If such a scenario is accurate, it is doubly sad as the entire goal of accident investigation is to find facts without fear or favour simply to save lives in the future. It certainly robbed the public at large of hearing about the amazing, pioneering work undertaken in the search and recovery which still forms part of the investigation art today.
I have no doubt that the development of partisan views and pressure groups surrounding an accident does not further the noble goal of getting at the truth without fea ror favour. Indeed the very creation of an adversarial "them and us" set of encampments significantly reduces the prospect of future co-operation and proportionately increases the amount of corporate obfuscation by manufacturers and regulatory authorities - placing the simple, unvarnished truth of accidents even further beyond the scope of simple articulation.
No published work is - despite careful editing by many people - ever entirely error-free. From simple typographical errors to the reliance on published sources that are later proven to be erroneous, errors can creep into the most carefully researched work. A Firm Resolve has some errors of a typographical and nomenclature nature. These are corrected in the 2012 reprint and older copies are now shipped with erratum sheets addressing these issues. To view the know errata, click here. (If you know of any others, get in touch.)
Should the public record entered into the database of the Civil Aviation Authority or the South African Departments of Transport or Justice ever be updated with new, factual and proven information that has a significant bearing on the known facts surrounding any of the accidents in A Firm Resolve, a similar approach will, of course, be adopted. Erratum sheets and/or addenda will be produced and also published on this site if required.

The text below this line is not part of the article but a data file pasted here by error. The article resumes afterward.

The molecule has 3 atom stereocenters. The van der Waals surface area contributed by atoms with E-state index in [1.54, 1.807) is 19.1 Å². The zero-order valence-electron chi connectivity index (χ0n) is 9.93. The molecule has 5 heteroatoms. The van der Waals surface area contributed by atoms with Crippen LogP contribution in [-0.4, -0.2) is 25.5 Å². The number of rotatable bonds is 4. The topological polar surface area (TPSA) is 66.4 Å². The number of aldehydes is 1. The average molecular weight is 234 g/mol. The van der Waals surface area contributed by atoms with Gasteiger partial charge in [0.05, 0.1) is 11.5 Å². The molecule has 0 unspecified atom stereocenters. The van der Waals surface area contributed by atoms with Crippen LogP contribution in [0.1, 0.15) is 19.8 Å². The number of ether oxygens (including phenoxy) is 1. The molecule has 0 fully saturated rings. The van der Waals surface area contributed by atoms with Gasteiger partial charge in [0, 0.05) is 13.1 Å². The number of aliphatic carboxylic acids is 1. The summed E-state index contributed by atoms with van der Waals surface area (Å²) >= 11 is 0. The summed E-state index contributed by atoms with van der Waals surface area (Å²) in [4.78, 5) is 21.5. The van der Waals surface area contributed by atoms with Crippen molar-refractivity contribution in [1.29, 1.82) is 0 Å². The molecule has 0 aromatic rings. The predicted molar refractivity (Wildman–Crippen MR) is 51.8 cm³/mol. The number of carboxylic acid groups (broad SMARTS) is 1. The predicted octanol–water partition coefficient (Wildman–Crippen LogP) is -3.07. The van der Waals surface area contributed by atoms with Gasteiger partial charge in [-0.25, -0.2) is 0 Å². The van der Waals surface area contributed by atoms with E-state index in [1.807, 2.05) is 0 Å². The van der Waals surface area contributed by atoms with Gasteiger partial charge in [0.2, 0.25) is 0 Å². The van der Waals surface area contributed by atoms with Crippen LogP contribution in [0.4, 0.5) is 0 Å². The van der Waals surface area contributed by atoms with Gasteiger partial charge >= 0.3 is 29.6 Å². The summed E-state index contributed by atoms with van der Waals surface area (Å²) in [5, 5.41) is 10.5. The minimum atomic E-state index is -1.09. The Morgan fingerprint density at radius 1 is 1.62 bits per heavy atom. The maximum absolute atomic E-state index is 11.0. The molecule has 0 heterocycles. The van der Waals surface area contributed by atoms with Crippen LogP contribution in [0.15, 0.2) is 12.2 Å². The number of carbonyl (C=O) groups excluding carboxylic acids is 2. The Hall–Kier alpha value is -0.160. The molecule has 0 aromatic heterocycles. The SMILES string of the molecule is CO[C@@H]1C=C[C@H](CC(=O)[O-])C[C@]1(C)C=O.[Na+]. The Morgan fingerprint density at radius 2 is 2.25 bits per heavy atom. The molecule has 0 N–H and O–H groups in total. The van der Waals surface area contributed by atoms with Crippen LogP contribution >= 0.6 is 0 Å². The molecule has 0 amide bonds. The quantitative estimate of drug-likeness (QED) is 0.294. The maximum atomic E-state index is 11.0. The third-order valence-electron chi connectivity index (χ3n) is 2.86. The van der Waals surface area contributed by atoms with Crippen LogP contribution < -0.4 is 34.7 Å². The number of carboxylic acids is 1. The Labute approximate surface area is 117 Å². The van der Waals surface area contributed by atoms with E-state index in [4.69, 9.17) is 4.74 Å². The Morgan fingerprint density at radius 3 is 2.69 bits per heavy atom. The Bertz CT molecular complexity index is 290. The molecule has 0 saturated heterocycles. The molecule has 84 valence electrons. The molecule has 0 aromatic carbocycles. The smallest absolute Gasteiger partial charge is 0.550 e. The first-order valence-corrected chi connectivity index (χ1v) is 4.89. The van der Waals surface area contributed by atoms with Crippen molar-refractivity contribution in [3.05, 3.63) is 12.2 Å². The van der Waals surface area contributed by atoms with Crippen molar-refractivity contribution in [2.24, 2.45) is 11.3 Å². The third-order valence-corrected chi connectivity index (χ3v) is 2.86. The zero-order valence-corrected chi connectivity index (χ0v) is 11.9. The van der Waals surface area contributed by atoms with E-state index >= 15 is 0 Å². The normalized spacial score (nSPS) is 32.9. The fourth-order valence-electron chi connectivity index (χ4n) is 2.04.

Until such time, however, as factual, irrefutable and conclusive new evidence is placed on the public record, I am satisfied that the work of the book as envisaged and crafted has been completed. It shall, therefore, remain as it is - a simplified record in narrative style of the official findings and recommendations made regarding future flight safety by the official boards of inquiry into each particular accident documented between the covers. (Top of page)
I have been researching a new book since 2010. During this period I have discovered large amounts of information - scattered in various archives - relating to in-flight fires aboard airliners.
This collection of data and the aggregated knowledge of the causes since 1987 have led me to make deductions about the most likely cause of this one notable fire aboard SA295.
Given the direction my research has taken in this regard, I am now of the view that the original board of inquiry could not have properly covered the investigation of the fire due to the simple fact that it was devoid of the combined record that has built up in the interim. They were too busy looking for a fire within the cargo to consider one above it.
If a modern team of investigators, unshackled from loyalties to manufacturers, were to re-investigate the loss of the Helderberg, I am convinced the cause would be rapidly determined.
In keeping with the offer of the Ministry of Transport made after the TRC hearings, I have forwarded my data and reference material to the current minister of Transport, The Rt. Hon D Pieters.
She has sent it on to the CAA.
Time will tell.
You can read more about my research - view the evidence and consider my new thinking about the fire as well as my motivation for a new look at the available material here
If you like rapid overviews, you can read an article published by Politicsweb that summarises my analysis here.
Following the article on the Helderberg published by Politicsweb, I was requested to take another look at an equally contentious accident - that which led to the death of President Samora Machel of Mozambique.
At the time an international team of experts drawn form Russia, Mozambique and South Africa performed a factual investigation. The pertinent aviation facts were agreed between all the parties.